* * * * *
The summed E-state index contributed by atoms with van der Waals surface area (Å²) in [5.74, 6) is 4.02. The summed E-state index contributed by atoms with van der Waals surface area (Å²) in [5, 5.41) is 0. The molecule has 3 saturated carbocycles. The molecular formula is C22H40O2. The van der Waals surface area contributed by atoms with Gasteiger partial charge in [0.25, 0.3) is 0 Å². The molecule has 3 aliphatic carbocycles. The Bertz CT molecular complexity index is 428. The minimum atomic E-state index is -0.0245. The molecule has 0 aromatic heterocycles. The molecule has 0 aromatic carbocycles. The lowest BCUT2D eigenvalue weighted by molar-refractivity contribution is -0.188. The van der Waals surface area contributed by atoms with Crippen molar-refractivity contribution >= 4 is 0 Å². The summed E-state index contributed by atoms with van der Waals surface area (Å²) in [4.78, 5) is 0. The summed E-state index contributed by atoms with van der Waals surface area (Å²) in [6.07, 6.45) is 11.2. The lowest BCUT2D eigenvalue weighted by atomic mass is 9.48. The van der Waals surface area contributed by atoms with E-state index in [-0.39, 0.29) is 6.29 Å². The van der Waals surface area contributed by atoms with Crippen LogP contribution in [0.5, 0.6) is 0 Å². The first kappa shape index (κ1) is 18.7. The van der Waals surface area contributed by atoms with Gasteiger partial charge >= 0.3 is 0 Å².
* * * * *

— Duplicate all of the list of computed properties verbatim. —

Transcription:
The summed E-state index contributed by atoms with van der Waals surface area (Å²) in [5.74, 6) is 4.02. The summed E-state index contributed by atoms with van der Waals surface area (Å²) in [5, 5.41) is 0. The molecule has 3 saturated carbocycles. The molecular formula is C22H40O2. The van der Waals surface area contributed by atoms with Gasteiger partial charge in [0.25, 0.3) is 0 Å². The molecule has 3 aliphatic carbocycles. The Bertz CT molecular complexity index is 428. The minimum atomic E-state index is -0.0245. The molecule has 0 aromatic heterocycles. The molecule has 0 aromatic carbocycles. The lowest BCUT2D eigenvalue weighted by molar-refractivity contribution is -0.188. The van der Waals surface area contributed by atoms with Crippen molar-refractivity contribution >= 4 is 0 Å². The summed E-state index contributed by atoms with van der Waals surface area (Å²) in [4.78, 5) is 0. The summed E-state index contributed by atoms with van der Waals surface area (Å²) in [6.07, 6.45) is 11.2. The lowest BCUT2D eigenvalue weighted by atomic mass is 9.48. The van der Waals surface area contributed by atoms with E-state index in [-0.39, 0.29) is 6.29 Å². The van der Waals surface area contributed by atoms with Crippen LogP contribution in [0.5, 0.6) is 0 Å². The first kappa shape index (κ1) is 18.7. The van der Waals surface area contributed by atoms with Gasteiger partial charge >= 0.3 is 0 Å².